THIS weekend, Young Farmers' Club members from across the North are gathering in Scarborough for a whole weekend of competitive sports, skills and entertainments.

Well thank goodness. At least there's something to account for the apparent outbreak of unisex petal-fettling in the club reports in recent weeks.

I do have to admit that, when I commented on that, I was firmly told off for sexism. Yes, even I, a fully-paid-up member of the "stick 'em in a vase and let the natural beauty shine through" school, ought to have remembered that some of the top names in flower arranging are men, never mind that one of the offspring's erstwhile escorts, six-foot-several and handy with a hockey stick, had won prizes for said skill.


But the really trendy skill at the moment, for both sexes, is knitting, as practised by Madonna, Liz Hurley and Russell Crowe in their spare moments. Sales of yarn are soaring, it seems.

After last year's thankfully short-lived poncho revival, maybe it will soon be edgy to be seen in the street in a woolly pully, just the sort teenagers' mums have been telling them to wear this last several winters. From the passer-by's point of view, I'd find it a relief from the sight of the low-slung jeans and cropped tops which must have demanded the constitution of an ox in the chill winds earlier this month.

Knitting in the 21st century is, however, going way beyond woolly pullies and ponchos. The current exhibition at the Crafts Council Gallery in London includes, I understand, a knitted false ceiling and there's also a group, called Cast Off, which takes over whole carriages on the Tube to stage its knit-ins.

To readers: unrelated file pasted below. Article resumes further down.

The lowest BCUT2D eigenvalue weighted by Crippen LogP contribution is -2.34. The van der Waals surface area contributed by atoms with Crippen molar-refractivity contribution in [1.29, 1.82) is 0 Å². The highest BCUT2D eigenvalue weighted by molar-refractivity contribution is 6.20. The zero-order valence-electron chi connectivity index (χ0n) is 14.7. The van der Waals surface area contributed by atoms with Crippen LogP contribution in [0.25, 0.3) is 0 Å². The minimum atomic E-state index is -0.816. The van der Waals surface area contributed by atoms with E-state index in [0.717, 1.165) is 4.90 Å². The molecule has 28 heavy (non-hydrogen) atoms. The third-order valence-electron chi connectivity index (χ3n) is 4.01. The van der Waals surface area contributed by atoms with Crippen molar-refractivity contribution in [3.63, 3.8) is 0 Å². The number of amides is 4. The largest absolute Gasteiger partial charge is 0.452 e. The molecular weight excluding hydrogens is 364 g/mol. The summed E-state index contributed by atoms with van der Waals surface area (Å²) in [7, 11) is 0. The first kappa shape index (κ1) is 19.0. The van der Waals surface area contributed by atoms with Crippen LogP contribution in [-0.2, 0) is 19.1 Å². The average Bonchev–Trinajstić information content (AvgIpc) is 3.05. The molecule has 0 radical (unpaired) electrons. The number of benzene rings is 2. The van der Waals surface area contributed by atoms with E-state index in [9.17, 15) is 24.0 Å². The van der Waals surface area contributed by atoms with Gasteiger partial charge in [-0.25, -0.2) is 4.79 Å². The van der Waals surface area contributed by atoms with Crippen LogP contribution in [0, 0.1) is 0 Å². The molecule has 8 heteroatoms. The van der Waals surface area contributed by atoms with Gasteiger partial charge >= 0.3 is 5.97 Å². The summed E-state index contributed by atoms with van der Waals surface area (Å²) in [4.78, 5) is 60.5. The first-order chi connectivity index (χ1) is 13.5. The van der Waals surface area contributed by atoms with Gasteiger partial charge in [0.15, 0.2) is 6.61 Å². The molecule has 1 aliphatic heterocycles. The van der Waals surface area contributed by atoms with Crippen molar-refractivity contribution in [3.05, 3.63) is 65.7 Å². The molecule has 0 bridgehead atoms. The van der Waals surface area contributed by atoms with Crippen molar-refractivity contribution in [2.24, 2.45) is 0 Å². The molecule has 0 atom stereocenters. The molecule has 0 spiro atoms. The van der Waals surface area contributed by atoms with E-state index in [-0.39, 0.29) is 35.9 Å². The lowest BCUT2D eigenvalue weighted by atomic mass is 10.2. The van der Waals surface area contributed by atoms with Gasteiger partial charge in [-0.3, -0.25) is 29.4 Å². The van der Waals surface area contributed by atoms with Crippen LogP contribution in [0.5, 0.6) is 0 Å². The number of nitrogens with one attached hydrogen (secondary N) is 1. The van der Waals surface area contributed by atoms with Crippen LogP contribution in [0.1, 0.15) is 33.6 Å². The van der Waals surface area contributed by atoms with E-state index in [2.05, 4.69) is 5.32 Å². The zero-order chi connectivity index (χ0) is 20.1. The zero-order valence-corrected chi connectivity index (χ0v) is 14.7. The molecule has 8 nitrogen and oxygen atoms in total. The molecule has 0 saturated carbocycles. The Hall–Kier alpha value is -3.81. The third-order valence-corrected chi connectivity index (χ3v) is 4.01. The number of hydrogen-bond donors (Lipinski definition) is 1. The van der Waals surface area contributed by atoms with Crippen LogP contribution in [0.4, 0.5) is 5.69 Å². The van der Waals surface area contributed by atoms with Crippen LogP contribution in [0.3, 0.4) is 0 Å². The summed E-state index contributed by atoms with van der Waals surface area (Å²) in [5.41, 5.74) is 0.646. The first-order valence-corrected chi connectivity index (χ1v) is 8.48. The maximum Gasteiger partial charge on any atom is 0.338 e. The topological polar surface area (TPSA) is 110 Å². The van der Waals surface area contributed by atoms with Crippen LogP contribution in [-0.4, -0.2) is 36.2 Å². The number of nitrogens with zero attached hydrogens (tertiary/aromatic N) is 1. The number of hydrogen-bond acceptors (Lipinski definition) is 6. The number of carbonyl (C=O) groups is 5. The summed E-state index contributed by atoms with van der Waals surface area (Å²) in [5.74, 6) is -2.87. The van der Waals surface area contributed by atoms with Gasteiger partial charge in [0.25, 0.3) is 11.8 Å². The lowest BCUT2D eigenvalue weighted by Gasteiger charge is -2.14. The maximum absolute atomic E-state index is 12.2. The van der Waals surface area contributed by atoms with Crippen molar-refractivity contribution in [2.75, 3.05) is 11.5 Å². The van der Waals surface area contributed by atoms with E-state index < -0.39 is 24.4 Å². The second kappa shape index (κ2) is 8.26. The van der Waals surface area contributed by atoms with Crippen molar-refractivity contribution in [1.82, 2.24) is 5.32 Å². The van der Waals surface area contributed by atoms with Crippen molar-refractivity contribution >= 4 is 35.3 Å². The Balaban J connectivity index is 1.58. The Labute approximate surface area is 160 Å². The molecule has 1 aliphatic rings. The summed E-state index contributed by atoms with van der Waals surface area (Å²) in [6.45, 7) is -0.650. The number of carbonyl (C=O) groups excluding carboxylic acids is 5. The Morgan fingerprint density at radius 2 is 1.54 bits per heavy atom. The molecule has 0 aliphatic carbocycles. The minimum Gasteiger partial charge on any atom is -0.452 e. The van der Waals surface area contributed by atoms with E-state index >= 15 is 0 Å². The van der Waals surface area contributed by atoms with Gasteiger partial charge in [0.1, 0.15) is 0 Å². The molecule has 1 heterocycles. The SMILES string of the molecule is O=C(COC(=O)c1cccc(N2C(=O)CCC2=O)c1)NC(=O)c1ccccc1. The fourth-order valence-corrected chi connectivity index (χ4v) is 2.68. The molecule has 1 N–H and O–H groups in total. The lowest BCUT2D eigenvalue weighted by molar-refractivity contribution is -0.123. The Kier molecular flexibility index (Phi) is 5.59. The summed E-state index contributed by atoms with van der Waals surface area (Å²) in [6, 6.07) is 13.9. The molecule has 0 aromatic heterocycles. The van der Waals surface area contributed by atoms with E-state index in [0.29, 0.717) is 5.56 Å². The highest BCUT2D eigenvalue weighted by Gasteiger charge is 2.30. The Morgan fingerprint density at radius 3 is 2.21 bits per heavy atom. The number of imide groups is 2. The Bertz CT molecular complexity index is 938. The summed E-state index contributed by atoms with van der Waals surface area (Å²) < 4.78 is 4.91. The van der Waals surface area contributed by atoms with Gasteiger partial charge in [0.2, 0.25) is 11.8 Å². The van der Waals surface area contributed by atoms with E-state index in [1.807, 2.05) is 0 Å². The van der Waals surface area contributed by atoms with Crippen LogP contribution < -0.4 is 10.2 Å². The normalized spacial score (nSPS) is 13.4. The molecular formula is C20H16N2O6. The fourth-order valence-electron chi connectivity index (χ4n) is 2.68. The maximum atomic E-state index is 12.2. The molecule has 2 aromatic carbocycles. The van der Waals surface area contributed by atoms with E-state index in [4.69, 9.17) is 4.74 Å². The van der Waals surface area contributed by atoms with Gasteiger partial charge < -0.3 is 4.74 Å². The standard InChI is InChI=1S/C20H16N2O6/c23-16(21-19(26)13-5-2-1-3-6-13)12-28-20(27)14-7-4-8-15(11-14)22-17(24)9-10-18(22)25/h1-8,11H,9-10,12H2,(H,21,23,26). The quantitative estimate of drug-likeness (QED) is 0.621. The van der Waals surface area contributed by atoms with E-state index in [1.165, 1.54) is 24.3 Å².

Neither of those, though, can compete with the residents of an old people's home in Tasmania, who decided to knit a 1950s room instead of just sitting around.

Yes, seriously. And beautifully done it is, too, judging by the photos. Their artefacts include a valve radio set, a sink, a window plus the rural view through it, a gooey chocolate cake, delicate cups and saucers, the sleeve of an Elvis LP, and even a jar of Vegemite (I reckon that can't taste any worse than the genuine article, which is Australia's answer to our great Marmite).

If questions like: "Why?" and: "What's the point?" arise here, the answer appears to be that the residents enjoy it; one person's idea sparks off another; it's a social occupation and visitors come along to join in.

Come on, it's a lot better to knit a fairy cake and chat to someone about it than to sit staring into space and wondering about the next meal.

I've just checked the knitting bag I haven't opened in years. It contains a half-finished dishcloth still on the needles, the sort of project the boys in our village school were given to ensure that they, too, learned to knit, if not to purl. Finishing that dishcloth would be a start. Extreme knitting, here I come